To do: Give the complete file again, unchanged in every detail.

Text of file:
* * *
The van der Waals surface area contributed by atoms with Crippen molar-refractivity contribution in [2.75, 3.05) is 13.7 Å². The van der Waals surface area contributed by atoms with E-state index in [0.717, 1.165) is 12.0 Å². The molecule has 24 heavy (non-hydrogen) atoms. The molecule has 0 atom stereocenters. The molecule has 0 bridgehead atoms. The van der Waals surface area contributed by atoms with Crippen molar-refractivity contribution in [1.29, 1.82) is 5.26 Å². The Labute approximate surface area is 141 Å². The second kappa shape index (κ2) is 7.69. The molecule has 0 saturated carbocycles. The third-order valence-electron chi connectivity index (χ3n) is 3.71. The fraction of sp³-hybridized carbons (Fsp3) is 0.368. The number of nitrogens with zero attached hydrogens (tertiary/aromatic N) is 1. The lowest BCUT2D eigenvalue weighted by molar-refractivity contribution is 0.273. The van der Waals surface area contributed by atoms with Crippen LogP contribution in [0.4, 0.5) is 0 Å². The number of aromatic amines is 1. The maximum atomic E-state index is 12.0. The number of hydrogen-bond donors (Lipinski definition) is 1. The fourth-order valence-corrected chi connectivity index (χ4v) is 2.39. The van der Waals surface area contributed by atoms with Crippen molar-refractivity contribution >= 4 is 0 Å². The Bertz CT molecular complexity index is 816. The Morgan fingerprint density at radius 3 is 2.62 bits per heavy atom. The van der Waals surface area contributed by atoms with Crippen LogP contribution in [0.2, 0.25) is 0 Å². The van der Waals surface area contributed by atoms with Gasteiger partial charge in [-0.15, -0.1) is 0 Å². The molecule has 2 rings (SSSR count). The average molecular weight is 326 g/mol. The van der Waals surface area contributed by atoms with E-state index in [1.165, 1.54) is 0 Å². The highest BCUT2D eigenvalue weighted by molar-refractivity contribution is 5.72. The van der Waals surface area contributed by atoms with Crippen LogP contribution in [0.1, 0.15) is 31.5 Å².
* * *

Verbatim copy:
The van der Waals surface area contributed by atoms with Crippen molar-refractivity contribution in [2.75, 3.05) is 13.7 Å². The van der Waals surface area contributed by atoms with E-state index in [0.717, 1.165) is 12.0 Å². The molecule has 24 heavy (non-hydrogen) atoms. The molecule has 0 atom stereocenters. The molecule has 0 bridgehead atoms. The van der Waals surface area contributed by atoms with Crippen molar-refractivity contribution in [1.29, 1.82) is 5.26 Å². The Labute approximate surface area is 141 Å². The second kappa shape index (κ2) is 7.69. The molecule has 0 saturated carbocycles. The third-order valence-electron chi connectivity index (χ3n) is 3.71. The fraction of sp³-hybridized carbons (Fsp3) is 0.368. The number of nitrogens with zero attached hydrogens (tertiary/aromatic N) is 1. The lowest BCUT2D eigenvalue weighted by molar-refractivity contribution is 0.273. The van der Waals surface area contributed by atoms with Crippen LogP contribution in [0.4, 0.5) is 0 Å². The number of aromatic amines is 1. The maximum atomic E-state index is 12.0. The number of hydrogen-bond donors (Lipinski definition) is 1. The fourth-order valence-corrected chi connectivity index (χ4v) is 2.39. The van der Waals surface area contributed by atoms with Crippen molar-refractivity contribution >= 4 is 0 Å². The Bertz CT molecular complexity index is 816. The Morgan fingerprint density at radius 3 is 2.62 bits per heavy atom. The van der Waals surface area contributed by atoms with Crippen LogP contribution in [0.2, 0.25) is 0 Å². The van der Waals surface area contributed by atoms with Gasteiger partial charge in [-0.15, -0.1) is 0 Å². The molecule has 2 rings (SSSR count). The average molecular weight is 326 g/mol. The van der Waals surface area contributed by atoms with E-state index in [1.165, 1.54) is 0 Å². The highest BCUT2D eigenvalue weighted by molar-refractivity contribution is 5.72. The van der Waals surface area contributed by atoms with Crippen LogP contribution in [0.1, 0.15) is 31.5 Å².